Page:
The focus on the journeys of life has never been so epitomized than in this week’s Torah portion of Massei and the daily tragic events unfolding in the aftermath of the Surfside collapse.
The Torah portion of Massei details a listing of the 42 journeys and encampments of the Israelites from the Exodus to their encampment on the plains of Moab across the river from the land of Canaan.
To me, it lists like an exhausting travelogue of names that one would be hard pressed to remember or consider more than non- distinctive service stations along Israel’s Highway 6.
And yet, the mere fact that they are recorded in the Torah, which is very precise about each word included in this holy blueprint for life, signifies that there is a lesson to be taken from each pit- stop along Israel’s forty year sojourn in the desert. The clear message is – to stop and pause and pay attention to the journey itself and to use each stop as a place for reflection.
Childhood Journeys – Are We There Yet?
I remember as a child growing up in Texas that our summer vacations included road trips to both the east and west coasts. Along the way, I was intrigued by the presence of what seemed to be an endless number of locations for a particular roadside convenience store chain found on highways throughout the United States known as Stuckey’s. It was not the store itself, which was generally very small, but it was the fact that the minute you left the parking lot, there was a prominent road sign displayed that announced “X MILES to the Next Stuckey’s.”
That marker always represented that the journey was “on the move” to the next road stop. I am sure that almost all of us have some memory from our childhood trips that stand out about the “journey” and unfortunately for many they were just annoyances that stood in the way of where we left and how soon we were going to arrive at the destination!
The Journey Unfolding at Surfside
This week’s heartbreaking decision by the authorities to shift the rescue efforts to recovery as reported by the Times of Israel also represents another tragic phase in the journey for the family members and first responders in Surfside. As the tragedy has unfolded since the collapse, many of us who did not have any connection with the area, became acquainted with the names and faces of those residents of Surfside who we hoped and prayed survived the collapse.
Whose heart could not become transfixed with the hope that a survivor would be found after the first day. And to ache for those families who now are faced with grim realities of burials instead of reunions. For too many, the journey of their life ended far too early and in such a tragic manner.
Engaged and newly married Victims
What struck me the most were the stories of those among the now deceased and the missing and unaccounted who were engaged and newly married individuals. For those individuals, they will never have the ability to start their marriages and experience children and the journeys of life.
As I wrote in last week’s blog, Surfside and Yearning for Shalom, Chabad Rabbi Sholom Lipskar, the Shaliah and founder of The Shul of Bar Harbor, emphasized the best response to the tragedy by citing the need for giving extra love, empathy and doing good deeds and studying Torah. Towards that end, I want to share my own new reflection on how to memorialize the victims of Surfside and especially the engaged and newly married ones.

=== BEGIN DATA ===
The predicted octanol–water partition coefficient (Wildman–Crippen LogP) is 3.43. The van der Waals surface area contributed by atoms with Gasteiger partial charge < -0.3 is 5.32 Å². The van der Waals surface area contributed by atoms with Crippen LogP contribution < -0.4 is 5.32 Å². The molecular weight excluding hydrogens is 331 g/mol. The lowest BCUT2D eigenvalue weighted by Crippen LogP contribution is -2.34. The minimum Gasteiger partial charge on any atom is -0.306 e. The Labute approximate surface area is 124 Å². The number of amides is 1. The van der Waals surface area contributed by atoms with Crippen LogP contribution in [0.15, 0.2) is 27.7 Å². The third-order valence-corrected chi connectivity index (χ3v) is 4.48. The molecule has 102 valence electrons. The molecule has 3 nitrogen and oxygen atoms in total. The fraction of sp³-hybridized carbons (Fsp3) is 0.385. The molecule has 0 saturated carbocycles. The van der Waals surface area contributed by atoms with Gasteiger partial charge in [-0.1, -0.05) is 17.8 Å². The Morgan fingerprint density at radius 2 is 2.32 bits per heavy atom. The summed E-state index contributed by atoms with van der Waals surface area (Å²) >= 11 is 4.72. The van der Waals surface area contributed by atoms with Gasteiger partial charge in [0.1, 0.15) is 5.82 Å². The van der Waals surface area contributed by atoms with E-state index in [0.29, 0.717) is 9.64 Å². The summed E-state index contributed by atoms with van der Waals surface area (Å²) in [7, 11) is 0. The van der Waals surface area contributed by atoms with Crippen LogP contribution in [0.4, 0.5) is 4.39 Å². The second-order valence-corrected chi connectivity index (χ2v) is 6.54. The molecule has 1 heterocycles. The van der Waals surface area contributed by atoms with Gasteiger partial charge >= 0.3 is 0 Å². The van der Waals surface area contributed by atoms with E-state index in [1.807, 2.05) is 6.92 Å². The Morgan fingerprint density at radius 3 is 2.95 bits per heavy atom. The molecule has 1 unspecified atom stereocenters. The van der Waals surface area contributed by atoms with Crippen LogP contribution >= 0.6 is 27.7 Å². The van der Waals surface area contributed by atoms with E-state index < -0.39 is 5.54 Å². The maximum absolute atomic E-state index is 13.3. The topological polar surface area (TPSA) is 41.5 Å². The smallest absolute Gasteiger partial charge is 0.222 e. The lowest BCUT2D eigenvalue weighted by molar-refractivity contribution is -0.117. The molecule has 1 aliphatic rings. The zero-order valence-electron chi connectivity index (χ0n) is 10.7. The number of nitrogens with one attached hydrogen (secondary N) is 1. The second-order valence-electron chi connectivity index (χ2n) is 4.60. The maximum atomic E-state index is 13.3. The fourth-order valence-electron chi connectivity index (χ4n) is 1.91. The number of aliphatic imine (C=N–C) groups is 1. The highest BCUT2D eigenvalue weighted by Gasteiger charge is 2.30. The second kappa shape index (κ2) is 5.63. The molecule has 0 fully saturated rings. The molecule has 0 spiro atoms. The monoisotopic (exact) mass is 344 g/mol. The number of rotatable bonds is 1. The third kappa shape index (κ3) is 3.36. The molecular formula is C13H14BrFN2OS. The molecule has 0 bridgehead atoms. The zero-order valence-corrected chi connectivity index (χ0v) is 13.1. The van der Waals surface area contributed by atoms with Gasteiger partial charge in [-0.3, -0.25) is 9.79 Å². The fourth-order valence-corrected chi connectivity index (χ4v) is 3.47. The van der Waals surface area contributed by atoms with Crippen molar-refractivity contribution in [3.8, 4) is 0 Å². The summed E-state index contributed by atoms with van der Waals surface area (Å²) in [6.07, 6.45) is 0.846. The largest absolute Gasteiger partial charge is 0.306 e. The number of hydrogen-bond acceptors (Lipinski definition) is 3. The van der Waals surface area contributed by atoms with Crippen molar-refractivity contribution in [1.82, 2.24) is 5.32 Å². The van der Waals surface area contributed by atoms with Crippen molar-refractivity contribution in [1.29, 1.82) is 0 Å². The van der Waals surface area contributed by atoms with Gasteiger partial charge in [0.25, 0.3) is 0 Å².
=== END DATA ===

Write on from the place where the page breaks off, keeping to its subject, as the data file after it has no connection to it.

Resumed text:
The Case for Marriage Education
About a year ago, our non profit Together in Happiness/B’Yachad B’Osher published a 45 page compendium entitled The Case for Marriage Education along with 5 other White Papers which are excerpts of The Case. The publication is free and downloaded on our website www.together-in-happiness.com
What the Case does is define in various ways the harmful effects which divorce has on the couples and Israeli society in particular and the importance of marriage education as a response. However, what I have come to realize is that what we really need to focus on is the more positive and optimistic importance of marriage and why it is essential for our survival as Jews and particularly in Israel where divorce is becoming more rampant.
Project Chayei Sarah dedicated to the memory of Surfside victims
What is needed is a cultural change which makes marriage and marriage education a part of the fabric of our society. We introduced Project Chayei Sarah in a previous Times of Israel Blog as a path for making that cultural shift for marriage as an institution of choice.
The six suggestions for achieving the cultural change are included in the picture below:
On behalf of our non profit Together in Happiness, founded in memory of my beloved parents, I want to dedicate Project Chayei Sarah to the victims of Surfside, and especially to those engaged and newly married couples whose death represents the end of their journey.
Let Us Transform Tragedy and Make the Journeys Count
As we enter into the month of Av, it is a moment to reflect on our own journeys on a personal and historic level. The wanderings of the Jews in the desert as depicted in the Torah portion lead up to the door of Eretz Yisrael.
Those of us who have the privilege of living here know how precious life can be surrounded by so many enemies ready to destroy us. But just like the Jews destroyed the enemies in the desert, we to can combat our internal and external enemies and celebrate life in the Third Temple that won’t be destroyed.
And in the meantime, we need to help heal the heartache in Surfside by cherishing our loved ones and making each journey count on the road to transforming Tisha B’Av from sadness to one of joy.
My prayers are with the victims and the families at Surfside and may they find solace and comfort for each of their respective final and ongoing journeys. And again, a special recognition and thanks to the first responders and especially the ones from Eretz Yisrael.